• Follow me and I will follow back. Leave me a comment to let me know.
  • Link-up to your post or your main URL if your entire blog is dedicated to one place
  • Include a link back to this page in your post – You can grab the button below
  • Optional: Include the “I Saw it on Vacation” button on your side bar so others can join
  • Include the location and a short description of what you saw in your link up.
  • Check out what others have seen
THE LINK IS OPEN EACH WEEK FRIDAY-THURSDAY

If you would like to see what we have seen, check out German Living Topics, European Countries and European Living Topics on the side bar.
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Rome is an amazing city. There is so much to look at; so many fountains, statues, Roman Ruins and unique buildings. Walking through the forum and colosseum gives a picture of what it was like to live during Roman times. It must have been gorgeous.


What have you seen?

Highhill Homeschool

Thursday, May 24, 2012

China History Co-op. - Week 6 - Qin Dynasty

Week 6 - We built The Great Wall of China.

The Qin Emperor united the warring states of China through warfare. He established many standards including money, weights and measures and many more such as standard axle width. We discussed the meaning of united and then did an activity to demonstrate how not having standard money works.

The kids split up into groups of two. Each group received a quantity of something to trade - silks, spices, rice, wheat, beads, etc... Some measuring tools were available - a scale, measuring spoons and measuring cups. At first each group was only allowed to trade with one other group, but then we opened it up. The kids loved trading their items in the market.

Then we read the book The Great Wall of China by Leonard Everett Fisher and began our great walls.

The walls were made from cardboard, sugar cubes and icing glue.

Icing Glue Recipe
6 egg whites
2 lbs powdered sugar
1 tsp cream of tartar


The kids started with the raised walkways. They drew their walkways on cardboard, cut them out and then transferred the path onto the base. On the base they dribbled icing along the path and then added sugar cubes.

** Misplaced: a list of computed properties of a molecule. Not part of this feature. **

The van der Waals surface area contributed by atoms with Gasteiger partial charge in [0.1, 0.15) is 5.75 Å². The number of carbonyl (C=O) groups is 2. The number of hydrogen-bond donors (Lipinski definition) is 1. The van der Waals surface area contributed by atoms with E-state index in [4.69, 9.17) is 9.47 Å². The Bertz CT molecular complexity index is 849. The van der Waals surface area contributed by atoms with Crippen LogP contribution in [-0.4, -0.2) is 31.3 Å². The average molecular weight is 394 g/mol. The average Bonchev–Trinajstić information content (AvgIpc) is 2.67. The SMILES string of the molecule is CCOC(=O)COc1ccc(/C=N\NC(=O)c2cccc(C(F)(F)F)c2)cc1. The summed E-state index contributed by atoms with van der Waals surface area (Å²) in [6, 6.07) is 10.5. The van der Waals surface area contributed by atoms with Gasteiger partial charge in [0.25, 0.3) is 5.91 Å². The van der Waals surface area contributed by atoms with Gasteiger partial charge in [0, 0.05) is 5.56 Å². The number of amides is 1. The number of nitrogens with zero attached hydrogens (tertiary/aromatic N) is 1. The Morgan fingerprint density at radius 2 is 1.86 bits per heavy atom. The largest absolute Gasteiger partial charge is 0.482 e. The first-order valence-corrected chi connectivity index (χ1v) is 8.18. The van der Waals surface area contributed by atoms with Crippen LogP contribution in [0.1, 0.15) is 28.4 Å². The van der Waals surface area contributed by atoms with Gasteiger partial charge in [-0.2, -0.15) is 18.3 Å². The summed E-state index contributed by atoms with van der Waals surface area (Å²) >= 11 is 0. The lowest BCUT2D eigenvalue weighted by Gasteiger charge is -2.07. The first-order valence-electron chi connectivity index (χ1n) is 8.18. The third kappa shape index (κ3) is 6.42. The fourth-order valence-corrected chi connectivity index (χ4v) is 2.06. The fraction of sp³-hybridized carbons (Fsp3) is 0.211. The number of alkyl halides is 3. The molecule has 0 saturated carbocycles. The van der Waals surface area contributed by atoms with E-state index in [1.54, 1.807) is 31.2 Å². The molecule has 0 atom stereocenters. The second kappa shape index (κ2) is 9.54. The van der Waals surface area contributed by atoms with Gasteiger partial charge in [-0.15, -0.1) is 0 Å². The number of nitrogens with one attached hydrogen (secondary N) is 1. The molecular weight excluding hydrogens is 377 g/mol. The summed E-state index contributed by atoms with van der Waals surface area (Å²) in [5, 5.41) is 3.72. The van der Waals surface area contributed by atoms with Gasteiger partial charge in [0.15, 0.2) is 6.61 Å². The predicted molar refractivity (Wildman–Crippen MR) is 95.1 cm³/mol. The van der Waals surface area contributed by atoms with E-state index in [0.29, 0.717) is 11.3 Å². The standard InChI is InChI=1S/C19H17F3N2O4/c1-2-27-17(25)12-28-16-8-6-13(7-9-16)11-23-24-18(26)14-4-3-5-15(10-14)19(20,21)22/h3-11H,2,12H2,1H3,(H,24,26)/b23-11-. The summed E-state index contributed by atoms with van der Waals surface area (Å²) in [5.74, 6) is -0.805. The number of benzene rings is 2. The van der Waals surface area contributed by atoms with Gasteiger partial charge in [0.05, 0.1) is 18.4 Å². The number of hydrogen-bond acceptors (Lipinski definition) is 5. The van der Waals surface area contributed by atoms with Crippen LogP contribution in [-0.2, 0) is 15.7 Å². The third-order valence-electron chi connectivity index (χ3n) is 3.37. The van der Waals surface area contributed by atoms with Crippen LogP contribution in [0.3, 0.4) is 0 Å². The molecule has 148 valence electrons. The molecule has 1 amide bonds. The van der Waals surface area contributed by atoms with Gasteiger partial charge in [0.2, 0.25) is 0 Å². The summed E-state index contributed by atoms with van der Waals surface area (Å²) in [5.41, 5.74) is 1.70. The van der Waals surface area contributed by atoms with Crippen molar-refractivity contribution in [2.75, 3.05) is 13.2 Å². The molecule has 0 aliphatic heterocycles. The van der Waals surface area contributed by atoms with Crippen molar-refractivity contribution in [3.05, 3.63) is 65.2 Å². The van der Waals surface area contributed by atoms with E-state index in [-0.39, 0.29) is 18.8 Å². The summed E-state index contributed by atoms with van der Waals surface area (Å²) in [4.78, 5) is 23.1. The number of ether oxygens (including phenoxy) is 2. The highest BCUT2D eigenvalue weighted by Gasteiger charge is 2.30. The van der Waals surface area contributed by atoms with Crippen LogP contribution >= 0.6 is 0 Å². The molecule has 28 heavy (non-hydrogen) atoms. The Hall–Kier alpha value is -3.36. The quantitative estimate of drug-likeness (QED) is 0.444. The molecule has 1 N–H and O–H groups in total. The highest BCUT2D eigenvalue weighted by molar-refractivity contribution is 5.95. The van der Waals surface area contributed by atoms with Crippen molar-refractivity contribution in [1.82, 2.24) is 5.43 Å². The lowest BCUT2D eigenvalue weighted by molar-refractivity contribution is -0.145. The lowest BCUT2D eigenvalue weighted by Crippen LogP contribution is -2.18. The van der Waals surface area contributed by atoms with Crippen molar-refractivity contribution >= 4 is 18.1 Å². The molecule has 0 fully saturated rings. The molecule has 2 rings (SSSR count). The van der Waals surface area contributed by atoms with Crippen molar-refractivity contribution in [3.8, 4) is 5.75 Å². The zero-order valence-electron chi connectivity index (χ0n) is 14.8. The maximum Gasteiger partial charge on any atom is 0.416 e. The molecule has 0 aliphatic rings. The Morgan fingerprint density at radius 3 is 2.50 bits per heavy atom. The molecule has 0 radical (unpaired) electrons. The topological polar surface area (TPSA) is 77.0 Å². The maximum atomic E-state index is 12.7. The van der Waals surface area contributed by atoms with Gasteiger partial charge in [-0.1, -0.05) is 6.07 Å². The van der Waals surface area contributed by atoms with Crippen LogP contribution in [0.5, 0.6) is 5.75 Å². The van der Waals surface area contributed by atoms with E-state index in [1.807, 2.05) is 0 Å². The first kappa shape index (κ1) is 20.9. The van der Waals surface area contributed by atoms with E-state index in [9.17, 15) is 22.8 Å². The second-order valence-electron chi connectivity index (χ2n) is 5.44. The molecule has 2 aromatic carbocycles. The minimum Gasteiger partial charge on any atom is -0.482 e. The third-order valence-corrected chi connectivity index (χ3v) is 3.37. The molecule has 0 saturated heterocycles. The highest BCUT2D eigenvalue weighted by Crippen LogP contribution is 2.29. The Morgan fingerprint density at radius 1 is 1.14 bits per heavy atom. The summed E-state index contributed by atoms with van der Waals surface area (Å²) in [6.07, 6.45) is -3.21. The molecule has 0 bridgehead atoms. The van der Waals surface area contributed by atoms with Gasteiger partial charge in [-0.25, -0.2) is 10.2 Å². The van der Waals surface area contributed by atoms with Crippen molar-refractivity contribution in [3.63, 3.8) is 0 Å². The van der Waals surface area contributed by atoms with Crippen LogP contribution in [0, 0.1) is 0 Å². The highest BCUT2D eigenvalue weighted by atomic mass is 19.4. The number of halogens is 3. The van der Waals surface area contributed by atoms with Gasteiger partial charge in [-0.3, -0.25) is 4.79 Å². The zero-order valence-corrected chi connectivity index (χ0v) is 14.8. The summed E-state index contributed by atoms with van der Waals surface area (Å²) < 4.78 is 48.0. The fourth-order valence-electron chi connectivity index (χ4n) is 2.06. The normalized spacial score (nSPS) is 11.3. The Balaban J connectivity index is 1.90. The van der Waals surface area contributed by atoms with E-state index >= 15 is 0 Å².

Once their walls were high enough they glued the walkway in place and added a few more cubes along the edges of the walkway.


It took a lot of people to build The Great Wall of China. Each child built a section and together we had a great wall.

To see our other history activities please visit our history page.




Wednesday, May 23, 2012

Drawing Pictures

Photobucket
Since my children were very young I have made crayons and paper readily available to them. It is stored so they can help themselves in the room where we spend the majority of our time. It's amazing how the activity of coloring never gets old.

In addition, I believe coloring is an essential pre-writing skill. Children tell stories through their writing and strengthen those fine motor muscles. As you can see, my five year old is obsessed with dancing. These are drawings of actual people from our dance club. You can see photos of many of the real people by looking at Fasching located under German Living Topics on the right-hand side of this blog.

Because her written language skills are not yet developed, drawings are her method of writing. Each picture tells a story which includes many details. Learing to write includes learning to transfer the details in the pictures to written language.